Rachd lunged the last few strides to meet the charging girl, predictably attempting to grapple as any grip he achieved would be an instant ending to the fight. Lisa dove towards his hand, instead of away, pinning pretty much all her hope on the Instructor underestimating her. Seeing him correct the angle of his grab as she dove, the edges of her lips turned up in a brief smile.
Lisa pursed her lips and blew out a tiny, but incredibly focused, blast of air that shifted her trajectory in midair from a dive to a high tackle. The sophomore managed to narrowly evade the grasping fingers of her coach, and locker her own hands on his massive arm to spin herself up to head level with him. She saw that same look for just a split second, surprise mixed with approval, before she blasted him directly in the face with the most intense cold she could muster.
Rachd staggered, in involuntary flailing of his arm sent Lisa flying into the ground with enough force to leave her dazed and unable to stand. Not that she didn’t try, but her body simply would not cooperate. What felt like minutes later, but was probably only a few seconds, the small girl felt a powerful hand grip her uniform and haul her up off the floor. Lisa actually giggled, in her mildly concussed state, as she noted the thick layer of ice still engulfing almost half of the Combat Instructor’s face.
“Why is your nose all bleedy, Coach?”
Rachd brought his free hand up and slammed it against the built up ice, dislodging a shower of small shards. “Had to hit myself pretty hard to get all the ice out.” Rather than looking upset at his statement, the Combat Instructor laughed along with his student as he carefully stood her back up.
“So, did I pass?”
“Get your ass out to the healers, and let Johnson know you’ve got a concussion.”
“But did I pass.”
“I’ll give you a solid ‘B,’ Shang. Now move it.”
“I should get an A! I freezed your head!” Lisa tried to point at the head in question, but the room decided to spin around on her instead.
Rachd sighed as he caught the girl. “Jameson broke my hand, and I only gave him a B plus. You get a B.” The muscular man tried to escort the much smaller girl to the exit after she finally nodded her acceptance, but it quickly became obvious that walking was not on Lisa Shang’s current list of abilities.
“JOHNSON! Get your ass in here and do your job!”
“Good afternoon, class.” Laurence Vree noted the many anxious faces watching him as he entered the classroom, and did his best to hide the smirk that wanted to creep onto his face. “Is everyone ready for today’s exercises?”
“I have a question, professor.” Rorie Samuels stood as he spoke, and didn’t bother to wait for more than eye contact from Instructor before he continued. “What, and when, is our final for Focus? We only have one week left before the end of the term, and then there’s something with the labyrinth, but… When is it?”
Vree waited for a moment after Rorie finished speaking, noting most of the class nodding along with the Samoan youth’s questions and a great deal of interest directed towards the professor. “Ah, I believe I neglected to inform you all, but the sophomore Focus major doesn’t include a final exam in the sense that the other disciplines do. Your scores in this class will be based entirely off of your performance throughout the entire semester.”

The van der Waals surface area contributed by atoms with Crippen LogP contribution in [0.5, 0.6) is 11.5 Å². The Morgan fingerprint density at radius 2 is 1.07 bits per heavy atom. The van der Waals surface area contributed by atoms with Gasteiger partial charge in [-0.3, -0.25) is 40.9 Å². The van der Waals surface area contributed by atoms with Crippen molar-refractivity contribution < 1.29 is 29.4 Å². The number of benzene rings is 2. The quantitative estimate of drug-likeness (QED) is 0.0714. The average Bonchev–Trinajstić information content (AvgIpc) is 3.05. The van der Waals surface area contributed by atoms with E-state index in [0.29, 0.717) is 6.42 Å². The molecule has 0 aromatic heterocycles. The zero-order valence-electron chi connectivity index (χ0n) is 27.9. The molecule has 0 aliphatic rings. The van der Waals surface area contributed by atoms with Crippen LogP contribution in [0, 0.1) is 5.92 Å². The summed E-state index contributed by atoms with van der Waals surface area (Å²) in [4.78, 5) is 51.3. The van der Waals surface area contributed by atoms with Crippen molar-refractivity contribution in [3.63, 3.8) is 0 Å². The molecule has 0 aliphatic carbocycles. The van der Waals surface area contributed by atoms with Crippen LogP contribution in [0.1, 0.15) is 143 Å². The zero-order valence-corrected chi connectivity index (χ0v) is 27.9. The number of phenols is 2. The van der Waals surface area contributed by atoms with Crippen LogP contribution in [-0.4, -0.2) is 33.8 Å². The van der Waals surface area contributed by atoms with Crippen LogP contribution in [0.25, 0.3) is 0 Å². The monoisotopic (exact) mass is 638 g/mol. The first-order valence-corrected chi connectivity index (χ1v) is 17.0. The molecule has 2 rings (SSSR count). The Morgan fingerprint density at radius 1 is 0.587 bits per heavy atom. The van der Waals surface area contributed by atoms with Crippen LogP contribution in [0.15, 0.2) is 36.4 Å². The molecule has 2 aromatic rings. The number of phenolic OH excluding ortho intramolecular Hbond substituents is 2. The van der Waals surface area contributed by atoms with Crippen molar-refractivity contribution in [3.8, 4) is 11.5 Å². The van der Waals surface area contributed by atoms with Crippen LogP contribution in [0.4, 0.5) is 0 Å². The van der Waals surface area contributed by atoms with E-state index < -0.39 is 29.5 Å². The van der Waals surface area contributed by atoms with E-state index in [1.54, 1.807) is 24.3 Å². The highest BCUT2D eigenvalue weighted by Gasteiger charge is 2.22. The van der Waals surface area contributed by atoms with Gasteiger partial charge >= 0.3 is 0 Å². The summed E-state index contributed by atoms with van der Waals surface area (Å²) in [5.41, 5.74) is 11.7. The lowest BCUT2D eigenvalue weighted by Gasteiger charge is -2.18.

Waves of disbelief radiated from all around the British professor, along with more than a hint of paranoia, but the white-haired man simply smiled and waited for the next person to speak. He was unsurprised when he saw who it was.
“Professor, quite a while back, you told me that one of the reasons why the Instructors don’t always share things with the students is that we don’t ask.” Aaron Sexton met his Instructor’s gaze as one of the few sophomores in the room not convinced the professor’s speech about finals was some kind of trick.
“That is correct, Mr Sexton.”
“So, I’d like to ask, explicitly and for the record. Did you hold off on telling us there’s no final for this class for this long because no one actually asked, or because you enjoy screwing with us?”
Laurence Vree let out a deep laugh in response to the deadpan question. “The two answers are NOT mutually exclusive, Mr Sexton.”
A few notes of soft laughter joined in from around the room, as a few of the students deciphered the professor’s answer, and Laurence noted a definite drop in the air of distrust in the room. “Now, let this be a lesson to the entire class. Focus is about turning your attention inward to learn more about yourself, your ability, and your capabilities. But sometimes the answers really are right there waiting for you, if you turn your attention outward and ask.” The Focus Instructor’s demeanor turned suddenly serious.
“Even when you’ve graduated, and you’re a full-fledged Hero, never be afraid to ASK when you don’t know something. Here, it will likely only save you some mild embarrassment or time. Out there, it could very well save lives. This one piece of advice might be the most useful thing you take from my course.” The laughter had stopped throughout the room, and the air of distrust and paranoia was completely dispelled.